It’s so fun to revisit a favorite pattern. I’m still waiting on yarns for my official Kiki Mariko Rug (2021 edition), but I wanted to start our Bang It Out knitalong on the first day with everybody else, so I improvised.
I went down to the basement craft lair and faced into the intersection of two passions: Kon Mari and Kiki Mariko. I was fairly sure that my circa 2008 leftovers of Lamb’s Pride Bulky and various fun bits of Manos and other bulky-ish hand-dyes had survived various decluttering fevers, when I had asked myself “Does this spark joy?” I loved making my first Kiki Mariko Rug, so each leftover nubbin and full skein definitely sparks joy.
I rambled through the cubbies and bins, and there it was, neatly organized into two boxes: the vintage Lamb’s Pride Bulky. One box was dedicated to leftovers from my first rug; the other box was full skeins of dark neutrals of Lamb’s Pride Bulky that I bought with a gift certificate my mom gave me to yarn shop in Omaha (String of Purls, of blessed memory). I definitely had the makings of a Kiki Mariko Rug in those boxes.
Here’s my Kiki Mariko in progress, enjoying a light snow-block after an evening’s worth of knitting and watching All Creatures Great and Small.
Things you will notice:
It’s narrower than the pattern. There’s a reason for that. I’m making a runner for Olive’s new ramp. At 11½ years old, Olive is still quite the athlete, so I thought she’d go racing up and down it as soon as it arrived, but: That was a big nope from Olive.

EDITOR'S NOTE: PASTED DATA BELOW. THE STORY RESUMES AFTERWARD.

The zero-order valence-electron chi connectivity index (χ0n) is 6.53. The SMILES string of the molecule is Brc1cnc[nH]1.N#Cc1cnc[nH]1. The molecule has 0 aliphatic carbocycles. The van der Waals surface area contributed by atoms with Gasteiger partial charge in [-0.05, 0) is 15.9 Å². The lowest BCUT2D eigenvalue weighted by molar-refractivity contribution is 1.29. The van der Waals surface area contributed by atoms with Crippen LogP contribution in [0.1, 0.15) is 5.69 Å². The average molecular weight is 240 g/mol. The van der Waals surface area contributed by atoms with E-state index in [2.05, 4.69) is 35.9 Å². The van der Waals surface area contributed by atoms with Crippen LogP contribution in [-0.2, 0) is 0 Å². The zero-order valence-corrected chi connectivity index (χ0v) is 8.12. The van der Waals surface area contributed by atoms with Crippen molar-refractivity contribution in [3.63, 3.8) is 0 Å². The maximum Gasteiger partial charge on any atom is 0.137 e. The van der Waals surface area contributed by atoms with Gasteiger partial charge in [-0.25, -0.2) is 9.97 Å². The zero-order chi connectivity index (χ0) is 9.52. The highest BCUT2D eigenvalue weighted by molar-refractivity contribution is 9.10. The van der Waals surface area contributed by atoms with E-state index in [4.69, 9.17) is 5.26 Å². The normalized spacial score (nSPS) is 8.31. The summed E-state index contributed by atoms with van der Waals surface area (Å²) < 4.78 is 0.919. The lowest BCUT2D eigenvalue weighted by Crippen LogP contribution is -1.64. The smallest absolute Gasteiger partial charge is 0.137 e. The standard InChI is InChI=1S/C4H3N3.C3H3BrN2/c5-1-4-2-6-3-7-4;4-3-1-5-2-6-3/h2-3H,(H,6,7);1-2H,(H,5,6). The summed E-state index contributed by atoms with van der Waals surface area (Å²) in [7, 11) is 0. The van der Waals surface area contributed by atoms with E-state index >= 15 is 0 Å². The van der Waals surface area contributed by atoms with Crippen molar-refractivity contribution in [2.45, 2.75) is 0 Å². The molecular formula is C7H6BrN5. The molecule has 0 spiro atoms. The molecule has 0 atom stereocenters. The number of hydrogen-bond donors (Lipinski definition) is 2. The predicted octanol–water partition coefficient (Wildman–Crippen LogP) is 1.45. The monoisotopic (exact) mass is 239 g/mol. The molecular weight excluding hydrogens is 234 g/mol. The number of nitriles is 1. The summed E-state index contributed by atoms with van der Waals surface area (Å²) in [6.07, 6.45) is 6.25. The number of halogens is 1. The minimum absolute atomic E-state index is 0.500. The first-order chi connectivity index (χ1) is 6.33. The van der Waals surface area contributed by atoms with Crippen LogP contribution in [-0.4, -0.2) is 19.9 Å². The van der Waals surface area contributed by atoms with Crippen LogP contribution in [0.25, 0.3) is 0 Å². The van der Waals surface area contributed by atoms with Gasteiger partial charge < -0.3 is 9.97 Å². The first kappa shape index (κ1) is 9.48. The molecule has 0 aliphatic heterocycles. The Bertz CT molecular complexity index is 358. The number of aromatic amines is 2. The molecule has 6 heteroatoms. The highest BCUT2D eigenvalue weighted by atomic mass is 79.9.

She acts like the surface—a thin layer of man-made AstroTurfish stuff—hurts her toenails, if not her very soul. So the ramp has not yet served its purpose of being a safer way for her to get down from the bed than leaping and skidding (good for the soul, bad for the ligaments). I’m hoping that a handknit ramp cozy, made of the natural fibers of sheep and goats, will entice her into using it. I cast on 70 stitches, and when it’s done, I will trim it to fit the ramp. (If I get a few felt coasters out of the deal, that will be a bonus.)
The color scheme is improvised. I’m working with the leftovers I’ve got, and not worrying about the order of the colors or running out of a color.
Reminder: It’s for Olive. We don’t even know if she sees color.
I used a provisional cast-on. At our Bang Out a Kiki Mariko Rug kickoff on Zoom the other night, a clever knitter suggested working a provisional cast-on. Why? So that both ends of the rug could be bound off at the end, before felting, and those two edges would match perfectly. If you’d like to do this, Jen Arnall-Culliford’s Provisional Cast-On video is super helpful. I’m looking forward to being smug about my matching cast-on and bind-off edges, even if this refinement is not very visible after the rug is felted.
Where to Find the Tips and Also the Tricks
Several knitters have written in asking for tips on how to work stranded knitting. In another video, Jen Arnall-Culliford shows the technique that you and I both use, in which we hold one color in each hand. You’ll see Jen holding the yarns this way at the 1:50 point in this video.
Looking for more Kiki Mariko tips and tricks? Your best bet for finding them is in the MDK Lounge. We’ve got helpful links, and there is a jolly group of banger-outers sharing photos and their own questions and answers. Join us! It’s wonderful to hang out with knitters, a daily treat.
And now back to my ramp—it’s a romp. I’ll be firing up the washing machine to felt it before you know it.